Get Lost…

Although the third edition of the Encyclopedia of Science Fiction is only partly complete, interested readers can access the working text now at the website. I warn you now, with 3.2 million words up online already, it is a time-wasting machine. I’ve been writing entries on a number of Asian subjects, including a new contender for Japan’s first science fiction anime, a forgotten master of pre-manga art, and an ongoing effort to write entries for everybody who’s won a Seiun Award. Plus entries on all sorts of fun things, from Korean costume dramas to Chinese feminists, the science fiction of Yukio Mishima and the steampunk of Hitoshi Yoshioka. Since the Encyclopedia focusses on authorship, there are entries on the original creators of Sky Crawlers and Akira, 2001 Nights and Star Blazers. There are details of the Japanese variants of Flowers for Algernon and the translation of Neuromancer, Japanese experts on Jack the Ripper and the big names in yaoi.

And how much does this all cost you? Nothing. It’s all free. It won’t be finished for a year or so, but it’s being hosted and paid for by Gollancz as part of their SF Gateway. But I’m warning you: it’s a time hoover. Do not click on any of the above links if you haven’t got an hour or so to spare getting lost in the labyrinth.

Suffer Little Kildren

“I turned 55 last year,” notes Mamoru Oshii. “When you’re young, there’s so many things you want to do, so many mountains to climb…. Then, it was like I woke up. Suddenly, I’m the adult on the production, and the staff are all younger than me. I thought, very deeply, very strongly, that this film had something to say to the young people of today.”

Oshii is speaking of a common theme in science fiction all around the world, ever since the end of WW2 – the concept that today’s children have never had it so good, and yet don’t appreciate their luck. “Modern Japanese youth live in a country without hunger, without war, without revolution. They don’t have to worry about clothes or food or a home. Everything is just handed to us. But on the flipside, I can’t help but wonder if that is really a sort of misfortune…. Now I’ve got to this age, I wonder if this easy living isn’t doing them more harm than good.”

Hiroshi Mori’s Sky Crawlers was the first of several books to be published about the “Kildren”, clone-like soldiers in an unspecified future war, who fight similar artificial people in what is either the most savage reality TV show ever made, or a genuine war fought by proxy in order to avoid damage to “real” people. Although the origin of the Kildren is no real secret, they are discouraged from dwelling on the implications. Nevertheless, many react to their existence with apathy – after all, what difference does it make if they die in battle if a replacement will be rolled off the production line within days?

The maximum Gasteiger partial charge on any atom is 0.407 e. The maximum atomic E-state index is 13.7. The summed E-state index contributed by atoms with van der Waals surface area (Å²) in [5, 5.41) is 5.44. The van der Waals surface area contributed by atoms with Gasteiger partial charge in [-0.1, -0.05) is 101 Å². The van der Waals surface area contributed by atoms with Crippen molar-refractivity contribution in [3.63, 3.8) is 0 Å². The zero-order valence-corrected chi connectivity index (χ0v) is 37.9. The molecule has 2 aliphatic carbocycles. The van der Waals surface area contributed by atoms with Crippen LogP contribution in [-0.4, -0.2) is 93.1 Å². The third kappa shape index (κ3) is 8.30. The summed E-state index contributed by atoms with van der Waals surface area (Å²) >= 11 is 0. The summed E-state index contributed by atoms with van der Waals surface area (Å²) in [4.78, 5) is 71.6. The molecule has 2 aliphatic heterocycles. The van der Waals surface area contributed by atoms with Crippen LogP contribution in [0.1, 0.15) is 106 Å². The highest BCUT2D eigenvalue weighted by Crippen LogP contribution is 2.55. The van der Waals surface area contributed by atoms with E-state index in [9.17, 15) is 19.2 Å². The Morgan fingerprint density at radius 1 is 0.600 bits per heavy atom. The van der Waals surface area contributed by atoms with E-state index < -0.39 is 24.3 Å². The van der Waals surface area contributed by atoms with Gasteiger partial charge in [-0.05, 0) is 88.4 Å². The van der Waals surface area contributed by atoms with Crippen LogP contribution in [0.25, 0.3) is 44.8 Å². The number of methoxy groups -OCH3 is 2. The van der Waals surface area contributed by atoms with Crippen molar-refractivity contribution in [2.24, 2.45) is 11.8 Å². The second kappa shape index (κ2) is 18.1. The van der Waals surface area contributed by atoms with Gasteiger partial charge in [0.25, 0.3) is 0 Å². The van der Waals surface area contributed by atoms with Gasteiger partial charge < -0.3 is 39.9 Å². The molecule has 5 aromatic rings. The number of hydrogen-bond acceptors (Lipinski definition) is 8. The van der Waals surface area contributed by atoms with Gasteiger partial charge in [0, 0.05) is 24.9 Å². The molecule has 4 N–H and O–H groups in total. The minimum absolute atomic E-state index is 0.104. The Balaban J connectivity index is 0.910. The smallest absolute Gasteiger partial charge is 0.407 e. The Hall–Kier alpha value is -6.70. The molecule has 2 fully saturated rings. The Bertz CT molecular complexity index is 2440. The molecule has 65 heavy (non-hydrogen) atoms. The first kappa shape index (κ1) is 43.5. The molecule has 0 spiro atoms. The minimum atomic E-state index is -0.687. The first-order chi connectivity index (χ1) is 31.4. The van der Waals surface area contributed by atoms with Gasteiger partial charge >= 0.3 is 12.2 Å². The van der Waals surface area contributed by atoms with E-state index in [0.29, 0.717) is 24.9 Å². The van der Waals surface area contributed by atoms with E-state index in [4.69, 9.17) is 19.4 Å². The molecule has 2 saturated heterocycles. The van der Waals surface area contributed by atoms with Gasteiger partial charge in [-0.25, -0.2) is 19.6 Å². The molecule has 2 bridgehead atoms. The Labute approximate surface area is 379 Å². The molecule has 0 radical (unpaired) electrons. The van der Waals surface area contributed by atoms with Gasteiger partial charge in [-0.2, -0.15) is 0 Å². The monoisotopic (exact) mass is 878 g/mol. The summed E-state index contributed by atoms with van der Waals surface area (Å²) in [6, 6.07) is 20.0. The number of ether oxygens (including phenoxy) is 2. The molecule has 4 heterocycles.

Hiroshi Mori’s books have sold over eight million copies in Japanese, and are clearly immensely popular with the young. But director Mamoru Oshii wished to turn Sky Crawlers into a film for his own purposes, regarding it as “a work that should be made into a movie for young people now,” not because it is a book they read, but because, in Oshii’s view, of the attitudes they hold.

Although Sky Crawlers was the first in the sequence of five novels to be published, it is actually one of the last stories in the chronological narrative. Other books, telling the stories of Kusanagi’s first meeting with the Teacher, the fate of Kannami’s predecessor, and the aftermath of the events in Sky Crawlers, were deliberately released out of order, as part of Mori’s desire to make it clear to readers that the books were more rewarding if read out of sequence, leaving the reader as much in the dark about past events as newly-arrived Kildren.

“I guess I got the offer for the film rights about three years ago,” Mori recalls, “when I was writing the second book in the series. I’d always thought that I’d written something unfilmable.” The news came in that Production IG, celebrating its 21st year of operations, wanted to turn Sky Crawlers into a film. Mori was initially reluctant.

“Then I heard that Mamoru Oshii was going to be the director. I thought to myself, ‘Ah, well if it’s going to be Mamoru Oshii, then we’ll be okay.’ I remembered in particular his work on Avalon, and I thought this is a guy I know who will bring out the beauty in my work.” Continue reading